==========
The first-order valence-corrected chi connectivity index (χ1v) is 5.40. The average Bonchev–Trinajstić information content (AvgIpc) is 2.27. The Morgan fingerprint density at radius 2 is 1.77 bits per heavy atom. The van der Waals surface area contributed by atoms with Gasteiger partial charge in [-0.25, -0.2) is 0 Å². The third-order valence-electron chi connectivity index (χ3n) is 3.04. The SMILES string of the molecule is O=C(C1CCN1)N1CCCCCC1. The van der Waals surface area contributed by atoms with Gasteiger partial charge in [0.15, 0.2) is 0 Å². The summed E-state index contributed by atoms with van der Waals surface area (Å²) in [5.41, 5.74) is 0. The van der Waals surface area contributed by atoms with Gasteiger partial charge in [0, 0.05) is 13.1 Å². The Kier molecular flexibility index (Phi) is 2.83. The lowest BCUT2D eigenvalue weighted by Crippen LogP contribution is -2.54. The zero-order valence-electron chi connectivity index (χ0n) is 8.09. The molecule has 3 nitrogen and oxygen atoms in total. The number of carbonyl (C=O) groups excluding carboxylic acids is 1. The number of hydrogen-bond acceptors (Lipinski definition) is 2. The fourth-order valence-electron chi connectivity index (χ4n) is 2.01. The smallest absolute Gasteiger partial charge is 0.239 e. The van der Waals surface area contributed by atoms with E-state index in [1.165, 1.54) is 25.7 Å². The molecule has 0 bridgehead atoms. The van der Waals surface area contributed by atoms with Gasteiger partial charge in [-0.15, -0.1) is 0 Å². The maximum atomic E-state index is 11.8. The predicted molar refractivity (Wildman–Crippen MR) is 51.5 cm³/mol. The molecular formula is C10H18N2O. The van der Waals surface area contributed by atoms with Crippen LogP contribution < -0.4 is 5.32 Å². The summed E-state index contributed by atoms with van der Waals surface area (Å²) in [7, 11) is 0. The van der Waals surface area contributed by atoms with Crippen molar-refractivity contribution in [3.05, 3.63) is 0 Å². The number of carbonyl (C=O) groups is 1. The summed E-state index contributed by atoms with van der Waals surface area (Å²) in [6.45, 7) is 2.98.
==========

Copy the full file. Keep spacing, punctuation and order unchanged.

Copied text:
The first-order valence-corrected chi connectivity index (χ1v) is 5.40. The average Bonchev–Trinajstić information content (AvgIpc) is 2.27. The Morgan fingerprint density at radius 2 is 1.77 bits per heavy atom. The van der Waals surface area contributed by atoms with Gasteiger partial charge in [-0.25, -0.2) is 0 Å². The third-order valence-electron chi connectivity index (χ3n) is 3.04. The SMILES string of the molecule is O=C(C1CCN1)N1CCCCCC1. The van der Waals surface area contributed by atoms with Gasteiger partial charge in [0.15, 0.2) is 0 Å². The summed E-state index contributed by atoms with van der Waals surface area (Å²) in [5.41, 5.74) is 0. The van der Waals surface area contributed by atoms with Gasteiger partial charge in [0, 0.05) is 13.1 Å². The Kier molecular flexibility index (Phi) is 2.83. The lowest BCUT2D eigenvalue weighted by Crippen LogP contribution is -2.54. The zero-order valence-electron chi connectivity index (χ0n) is 8.09. The molecule has 3 nitrogen and oxygen atoms in total. The number of carbonyl (C=O) groups excluding carboxylic acids is 1. The number of hydrogen-bond acceptors (Lipinski definition) is 2. The fourth-order valence-electron chi connectivity index (χ4n) is 2.01. The smallest absolute Gasteiger partial charge is 0.239 e. The van der Waals surface area contributed by atoms with E-state index in [1.165, 1.54) is 25.7 Å². The molecule has 0 bridgehead atoms. The van der Waals surface area contributed by atoms with Gasteiger partial charge in [-0.15, -0.1) is 0 Å². The maximum atomic E-state index is 11.8. The predicted molar refractivity (Wildman–Crippen MR) is 51.5 cm³/mol. The molecular formula is C10H18N2O. The van der Waals surface area contributed by atoms with Crippen LogP contribution < -0.4 is 5.32 Å². The summed E-state index contributed by atoms with van der Waals surface area (Å²) in [7, 11) is 0. The van der Waals surface area contributed by atoms with Crippen molar-refractivity contribution in [3.05, 3.63) is 0 Å². The number of carbonyl (C=O) groups is 1. The summed E-state index contributed by atoms with van der Waals surface area (Å²) in [6.45, 7) is 2.98.